Montana’s businesses must make case for funding preschool

Missoulian Editorial

Only six states provide no perennial public funding for preschool programs: Idaho, New Hampshire, South Dakota, Utah and Wyoming. And, of course, Montana.

However, Montana was able to launch a pilot program after the 2017 legislative session thanks to the generous support of the business community — specifically, 14 hospitals that offered to cover the $6 million cost in exchange for legislative support for a higher federal Medicaid reimbursement rate.

Now, that pilot program is yielding measurable results that demonstrate the tremendous positive impact of high-quality preschool programs. These outcomes square with data from other states with well-established preschool programs of their own, and show that publicly funded preschool would work in Montana.

Unfortunately, many of Montana’s legislators appear poised to ignore this evidence. Preschool is just not a priority for Republican leadership this session.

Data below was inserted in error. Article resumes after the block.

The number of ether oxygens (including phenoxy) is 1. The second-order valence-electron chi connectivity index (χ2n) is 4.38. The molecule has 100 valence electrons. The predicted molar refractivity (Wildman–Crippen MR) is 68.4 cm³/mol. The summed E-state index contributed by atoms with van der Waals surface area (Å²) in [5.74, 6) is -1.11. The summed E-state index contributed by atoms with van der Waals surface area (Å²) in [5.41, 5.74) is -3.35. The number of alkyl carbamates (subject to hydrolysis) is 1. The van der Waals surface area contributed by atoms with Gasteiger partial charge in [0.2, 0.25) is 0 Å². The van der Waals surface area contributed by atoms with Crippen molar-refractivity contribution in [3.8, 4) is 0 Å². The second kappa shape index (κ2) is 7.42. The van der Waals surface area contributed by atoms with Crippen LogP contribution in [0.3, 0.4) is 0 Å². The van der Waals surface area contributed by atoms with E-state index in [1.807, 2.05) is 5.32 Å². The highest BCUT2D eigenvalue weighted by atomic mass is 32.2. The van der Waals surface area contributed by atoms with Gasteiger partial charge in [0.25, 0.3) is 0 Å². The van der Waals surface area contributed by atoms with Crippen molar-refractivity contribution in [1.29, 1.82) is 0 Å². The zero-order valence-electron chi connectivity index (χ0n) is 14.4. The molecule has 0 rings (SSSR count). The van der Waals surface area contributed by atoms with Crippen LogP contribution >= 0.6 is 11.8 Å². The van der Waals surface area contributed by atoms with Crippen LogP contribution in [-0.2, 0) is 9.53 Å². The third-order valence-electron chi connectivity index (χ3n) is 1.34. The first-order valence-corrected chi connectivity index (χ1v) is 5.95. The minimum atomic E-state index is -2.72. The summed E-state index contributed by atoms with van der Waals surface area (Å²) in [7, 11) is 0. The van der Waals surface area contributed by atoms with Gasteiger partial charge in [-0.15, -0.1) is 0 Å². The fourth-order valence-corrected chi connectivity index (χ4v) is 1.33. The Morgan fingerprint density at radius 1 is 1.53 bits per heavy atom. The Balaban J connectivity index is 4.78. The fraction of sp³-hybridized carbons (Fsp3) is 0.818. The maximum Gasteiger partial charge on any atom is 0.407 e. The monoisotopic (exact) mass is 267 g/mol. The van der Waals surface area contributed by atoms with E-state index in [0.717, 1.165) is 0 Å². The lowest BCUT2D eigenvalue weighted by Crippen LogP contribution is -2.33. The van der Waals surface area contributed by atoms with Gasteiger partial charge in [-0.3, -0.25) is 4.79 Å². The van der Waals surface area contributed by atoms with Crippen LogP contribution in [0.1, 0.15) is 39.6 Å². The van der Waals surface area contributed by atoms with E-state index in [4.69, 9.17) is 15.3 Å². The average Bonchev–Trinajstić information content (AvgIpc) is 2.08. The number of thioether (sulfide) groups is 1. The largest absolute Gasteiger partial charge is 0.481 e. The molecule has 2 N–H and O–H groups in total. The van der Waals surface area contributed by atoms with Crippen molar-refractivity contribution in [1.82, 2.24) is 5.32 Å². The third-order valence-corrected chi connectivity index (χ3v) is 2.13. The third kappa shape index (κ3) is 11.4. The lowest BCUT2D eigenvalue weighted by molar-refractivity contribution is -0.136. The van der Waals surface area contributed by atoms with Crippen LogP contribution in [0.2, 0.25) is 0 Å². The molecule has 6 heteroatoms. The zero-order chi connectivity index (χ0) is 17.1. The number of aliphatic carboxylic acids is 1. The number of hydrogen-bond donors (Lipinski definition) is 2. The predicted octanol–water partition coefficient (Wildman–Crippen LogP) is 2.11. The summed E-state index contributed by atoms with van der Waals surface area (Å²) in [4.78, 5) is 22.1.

It’s up to Montana’s business community to once again step up and make their support for preschool known. Compared to previous sessions, business leaders have been far too quiet, and time is running out.

The need for quality preschool is well documented in Montana, particularly in rural areas. According to the Montana Budget and Policy Center in 2017, the annual average cost of full-time care for a 4-year-old in Montana is nearly $8,000 a year. Despite the relatively high costs, there is a persistent lack of trained preschool teachers and waiting lists can extend so long, children are ready to start kindergarten before they are admitted to preschool.

The case for dedicating public funds is also well established, with several states finding that every dollar spent on high-quality preschool, $7 in other public costs are saved later on, again according to the Montana Budget and Policy Center.

That’s why public preschool has long been a major policy goal of Gov. Steve Bullock. In 2015, he proposed the Early Edge Montana plan, at a cost of $37 million over two years, that would have allowed up to half the state’s 4-year-olds to attend preschool.